Kazakhstan committed to protect foreign missions, companies and investors: Kazakh envoy
Bakyt Dyussenbayev, Kazakhstan’s ambassador to Korea. (Park Hyun-koo/The Korea Herald)
The situation in Kazakhstan will soon stabilized without changes to economic policy and the investment climate, said Bakyt Dyussenbayev, Kazakhstan’s ambassador to Korea told The Korea Herald in an email interview Sunday.
Saying that his country was committed to security and the protection of foreign missions, personnel, property of companies and investors, and to the protection of fundamental human rights and freedoms, the envoy stressed that his country’s obligations to such causes “remain in full.”
Kazakhstan has been engulfed by anti-government protests over the past week leaving dozens dead and more injured as the authorities seek to quell demonstrations.
According to the envoy, demonstrations over increases in retail prices of liquefied petroleum gas, and their impact on some other socio-economic issues, began on Jan. 2 in the Mangystau region. The Kazakh government promptly responded to demands to reduce gas prices, imposing a moratorium on price increases for socially important food products, fuels and utilities.
However, all major cities of the country followed suit in demanding such measures, and Dyussenbayev said later protests were hijacked by violent groups.
“They did not voice any concerns or demands, and instead tried to violently seize power,” the envoy said.
“Despite the taken measures, further escalation of violence was caused by massive armed attacks on administrative institutions, police stations, military bases, civilians, including medical workers, firefighters and journalists,” he said explaining the major reasons behind President Kassym-Jomart Tokayev order of launching operation and sending formal assistance request to member states of Collective Security Treaty Organization CSTO.
According to Dyussenbayev, the declaration of a state of emergency is yielding results, constitutional legality is now restored, and the situation in Nur-Sultan, Shymkent, Akmola, Kyzylorda, Pavlodar, North Kazakhstan and Turkestan regions is now stable.
Dyussenbayev pointed to the unity of Kazakh people during this difficult time, saying citizens support the measures taken by President Tokayev to restore peace and establishing communal groups to protect social facilities.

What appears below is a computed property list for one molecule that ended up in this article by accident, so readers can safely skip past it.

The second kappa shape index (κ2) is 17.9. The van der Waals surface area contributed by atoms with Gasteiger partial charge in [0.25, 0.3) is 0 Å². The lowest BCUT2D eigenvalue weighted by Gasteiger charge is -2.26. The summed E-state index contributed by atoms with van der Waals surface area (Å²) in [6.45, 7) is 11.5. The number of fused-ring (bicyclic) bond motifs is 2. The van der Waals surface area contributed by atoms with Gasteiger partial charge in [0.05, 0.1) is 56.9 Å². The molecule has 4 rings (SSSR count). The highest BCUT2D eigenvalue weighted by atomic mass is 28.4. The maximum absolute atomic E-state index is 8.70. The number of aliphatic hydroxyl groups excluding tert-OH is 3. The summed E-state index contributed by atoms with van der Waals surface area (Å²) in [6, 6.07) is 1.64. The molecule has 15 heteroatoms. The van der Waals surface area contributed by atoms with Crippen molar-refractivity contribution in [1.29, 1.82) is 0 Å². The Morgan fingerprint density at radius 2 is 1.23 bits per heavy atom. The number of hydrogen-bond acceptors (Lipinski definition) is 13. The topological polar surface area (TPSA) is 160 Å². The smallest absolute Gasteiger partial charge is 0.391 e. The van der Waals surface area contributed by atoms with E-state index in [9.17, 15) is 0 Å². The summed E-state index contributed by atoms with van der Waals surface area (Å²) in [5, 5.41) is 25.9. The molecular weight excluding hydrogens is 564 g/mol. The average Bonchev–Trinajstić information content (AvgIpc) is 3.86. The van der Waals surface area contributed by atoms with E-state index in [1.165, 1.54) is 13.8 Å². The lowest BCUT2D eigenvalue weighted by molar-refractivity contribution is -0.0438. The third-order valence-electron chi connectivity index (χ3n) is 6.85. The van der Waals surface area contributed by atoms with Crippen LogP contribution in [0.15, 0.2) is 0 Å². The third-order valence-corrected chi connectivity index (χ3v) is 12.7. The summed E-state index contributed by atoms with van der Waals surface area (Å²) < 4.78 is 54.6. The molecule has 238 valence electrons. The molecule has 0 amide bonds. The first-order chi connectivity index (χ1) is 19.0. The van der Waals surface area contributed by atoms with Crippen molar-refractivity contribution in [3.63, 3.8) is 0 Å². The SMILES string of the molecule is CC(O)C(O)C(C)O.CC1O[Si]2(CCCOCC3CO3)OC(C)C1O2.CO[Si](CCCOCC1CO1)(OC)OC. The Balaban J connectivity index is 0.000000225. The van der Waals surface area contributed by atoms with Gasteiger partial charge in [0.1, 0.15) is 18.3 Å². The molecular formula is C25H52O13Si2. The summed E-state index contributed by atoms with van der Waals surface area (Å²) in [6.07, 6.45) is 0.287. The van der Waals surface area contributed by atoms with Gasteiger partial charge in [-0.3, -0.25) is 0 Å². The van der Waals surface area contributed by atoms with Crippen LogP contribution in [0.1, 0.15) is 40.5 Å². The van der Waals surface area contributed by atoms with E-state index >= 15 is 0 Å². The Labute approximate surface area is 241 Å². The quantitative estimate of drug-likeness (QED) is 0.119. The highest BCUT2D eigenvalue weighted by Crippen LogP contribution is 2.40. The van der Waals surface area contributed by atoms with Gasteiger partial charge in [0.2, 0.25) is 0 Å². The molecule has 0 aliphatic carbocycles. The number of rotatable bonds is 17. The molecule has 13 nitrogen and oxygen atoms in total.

Dyussenbayev showed discontent over the portrayal of President Tokayev’s “shoot to kill” directive by some international media and said directive was clearly taken out of the context.
“Should anyone negotiate with terrorists that undermine public law and order and threaten the lives of the civilian population? Is there any country in the world that has done so? Why should Kazakhstan act any differently,” questioned the Kazakh envoy, stressing that Kazakhstan was doing its best to protect people, adding that exaggerated allegations from some media were not helping.
“We have come a long way to build our state from the scratch. And will do all it takes to protect our democracy and our people from any unlawful interference both at home and abroad,” he added, urging Kazakhstan partners worldwide for support.
“In an increasingly technopolar world, with its new risks and challenges, this situation could take place anywhere,” Dyussenbayev emphasized, echoing President Tokayev’s view that only law and order can guarantee the wellbeing of all civilized states, including Kazakhstan.
According to the envoy, Kazakhstan government’s analysis reveals that Kazakhstan was subjected to armed aggression by well-coordinated terrorist groups trained abroad and there are persons among the attackers who have experience of combat participation in “hot spots” on the side of radical Islamist groups.
“Terrorist groups appeared due to the activation of the so-called ‘sleeper cells,’” he said, adding that he regretted that the law enforcement agencies of Kazakhstan were not ready simultaneously for massive and coordinated attacks in the different regions of the country.
Commenting on the deployment of peacekeeping troops comprising of multinational forces of CSTO member states, Dyussenbayev said they will remain until the stabilization at Kazakh leadership discretion.
Dyussenbayev also referred to legal framework for deployment of CSTO collective peacekeeping forces citing Articles 2 and 4 of the “Treaty on Collective Security” and “Agreement on Peacekeeping Activities” as basis for military assistance requested by Kazakhstan President.
However, the envoy affirmed that 2,500 peacekeeping troops were not involved in eliminating militant groups and terrorists and their major task is protection of strategic sites and administrative buildings.
By Sanjay Kumar (firstname.lastname@example.org